I’m a huge history geek, but even if you’re only mildly interested in learning about Prague’s fascinating past, a history tour is a must. 

Our guide Jakub walked us through the Old Town and the Jewish Quarter before hopping over the bridge to catch a tram to the castle. He was a master of narrative – weaving the tale of rulers past, dynasties and the city’s inhabitants into Prague’s winding lanes and alleys. 

Book Your History Tour 

Discover the Bizarre: Walk in the Footsteps of Franz Kafka 

Kafka Head, Prague

It’s impossible to spend any time in Prague without finding out that: 

  1. Franz Kafka was born and lived in Prague; and 
  2. The locals are hella proud of that fact. 

Despite writing mainly in German, the famed 20th-century visionary was (you guessed it), born and raised in Prague. He lived a rather odd life – working at an insurance company during the day, writing his paranoid, angst-ridden and appealingly bizarre stories by night. 

There are tributes to Prague’s infamous progeny all over the city – from the Franz Kafka Museum to a monument next to the Spanish Synagogue and (my personal favourite) a giant, rotating and ever-changing Kafka head in the New Town. 

Wrap up Warm and Take a Walk to Peek at Prague’s Public Art

Historically, Prague has had a turbulent relationship with art – seeing everything from the decadent fin-de-siecle style at the turn of the 20th century to strong Cubist and Surrealist movements in the decades to follow – not to mention the artistic repression and censorship of the communist era. 

Celebrate contemporary Prague by wrapping up warm and taking a walk to see the wealth of public art on display in the city. I’ve listed some of my favourite pieces below – but keep your eyes open as you walk around to discover even more. 

David Cerny’s Babies 

It takes a lot to stop me in my tracks, but the sight of controversial Prague artist David Cerny’s grotesque, larger-than-life babies with barcodes for faces, certainly did the trick. Why? Just why? Yet they are weirdly fascinating – I didn’t see one person walk past without edging a bit closer to take a second look. 

The babies I spotted were in the Kampa Park, but there are also a set of the little critters cleverly positioned on the on Zizkov Television Tower so it looks like they’re scaling the building. Brilliantly weird.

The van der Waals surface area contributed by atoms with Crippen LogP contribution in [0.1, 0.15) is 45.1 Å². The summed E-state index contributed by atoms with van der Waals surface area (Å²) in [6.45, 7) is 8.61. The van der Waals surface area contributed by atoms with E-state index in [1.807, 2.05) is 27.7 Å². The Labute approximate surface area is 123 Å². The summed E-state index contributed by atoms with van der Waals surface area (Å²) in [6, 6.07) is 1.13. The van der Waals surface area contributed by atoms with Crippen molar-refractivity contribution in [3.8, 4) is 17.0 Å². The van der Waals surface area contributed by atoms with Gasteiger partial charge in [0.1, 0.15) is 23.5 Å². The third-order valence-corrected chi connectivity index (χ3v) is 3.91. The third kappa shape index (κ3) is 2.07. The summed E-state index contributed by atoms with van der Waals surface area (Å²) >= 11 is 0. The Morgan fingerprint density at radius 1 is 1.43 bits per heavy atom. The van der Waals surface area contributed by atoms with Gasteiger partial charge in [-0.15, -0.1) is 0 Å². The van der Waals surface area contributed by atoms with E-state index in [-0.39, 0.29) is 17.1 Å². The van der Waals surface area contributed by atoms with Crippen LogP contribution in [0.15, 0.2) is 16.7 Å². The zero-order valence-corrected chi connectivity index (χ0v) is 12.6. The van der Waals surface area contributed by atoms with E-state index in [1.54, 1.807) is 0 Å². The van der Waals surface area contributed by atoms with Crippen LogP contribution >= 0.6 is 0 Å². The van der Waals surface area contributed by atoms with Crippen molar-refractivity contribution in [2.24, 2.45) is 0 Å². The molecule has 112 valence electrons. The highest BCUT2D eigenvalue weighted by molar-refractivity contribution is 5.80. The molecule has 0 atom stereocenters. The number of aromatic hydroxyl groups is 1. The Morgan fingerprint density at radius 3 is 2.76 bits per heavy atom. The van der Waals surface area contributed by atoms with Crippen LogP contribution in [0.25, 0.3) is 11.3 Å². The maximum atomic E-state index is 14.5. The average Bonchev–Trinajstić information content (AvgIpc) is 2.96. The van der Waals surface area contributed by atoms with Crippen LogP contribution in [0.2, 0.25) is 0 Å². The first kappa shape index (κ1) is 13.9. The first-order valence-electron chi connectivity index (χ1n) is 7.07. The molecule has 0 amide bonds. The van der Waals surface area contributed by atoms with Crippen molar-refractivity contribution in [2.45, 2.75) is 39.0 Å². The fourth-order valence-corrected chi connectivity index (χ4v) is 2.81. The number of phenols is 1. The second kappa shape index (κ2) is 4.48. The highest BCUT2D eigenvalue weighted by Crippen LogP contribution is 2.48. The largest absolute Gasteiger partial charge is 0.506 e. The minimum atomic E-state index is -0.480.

John Lennon Wall

John Lennon Wall

John Lennon was something of a figurehead for Prague’s counter-culture – and its participants felt the sting of his assassination deeply. An unknown artist first painted a picture of Lennon on the wall, accompanied by some Beatles lyrics shortly after his death in 1980 and the rest, as they say, is history. 

Since then, the wall has stood as a sign of protest – imbued with layer upon layer of paint, artwork on artwork – constantly evolving into the colourful mural we see today. 

The Head of Franz Kafka 

I mentioned this above in the Kafka section, but it’s so good it deserves to be mentioned again. The fluid motion of the head is just the tiniest bit mesmerising and ever so Kafkaesque. 

Statue of King Wenceslas Riding Upside Down on a Horse 

Another rather weird piece, the Statue of King Wenceslas Riding Upside Down on a Horse is plumped in Prague’s Lucerna Palace. 

It’s exactly as described and is interpreted to be a pastiche of the older statue of King Wenceslas (sitting the right way up) in Wenceslas Square. Oh, and it’s also by David Cerny too. 

Eating and Drinking Your Way Around Prague in Winter 

Take a Scrummy Food Tour 

Prague Food Tour
Prague Food Tour

Think Czech food is only heavy meats, bland flavours and lots of potatoes? Think again. 

No matter how much research you do into a destination’s food scene, there’s nothing like heading out with a local to discover their favourite destinations and sample their beloved eats. 

By the end of the Communist era, Prague’s food scene was a little lacking on the excitement front. Fast forward a few decades and Prague boasts a lively foodie scene that my stomach and taste buds took plenty of pleasure from exploring. 

I took a food tour with one of Eating Europe’s local guides to help me discover Prague’s flavour palate. Four hours of eating our way around the city whilst learning a bit (OK, maybe a little too much – our guide was heavy on the detail) about the city’s complex history: it was an adventure I would have never been able to put together myself. 

I’d been in town for three days by the time I took the tour and yet each of the dishes and destinations were completely new. Hidden gems you’d walk past without blinking an eye were transformed into an explosion of flavour and many a fond memory. 

Thumbs up. 

Book Your Food Tour 

Sink a Beer or Two in a Local Tavern

Beer in Prague

Remember how I said that the Czechs love beer? Well it shouldn’t come as a surprise that Prague is absolutely rammed with places to drink the stuff.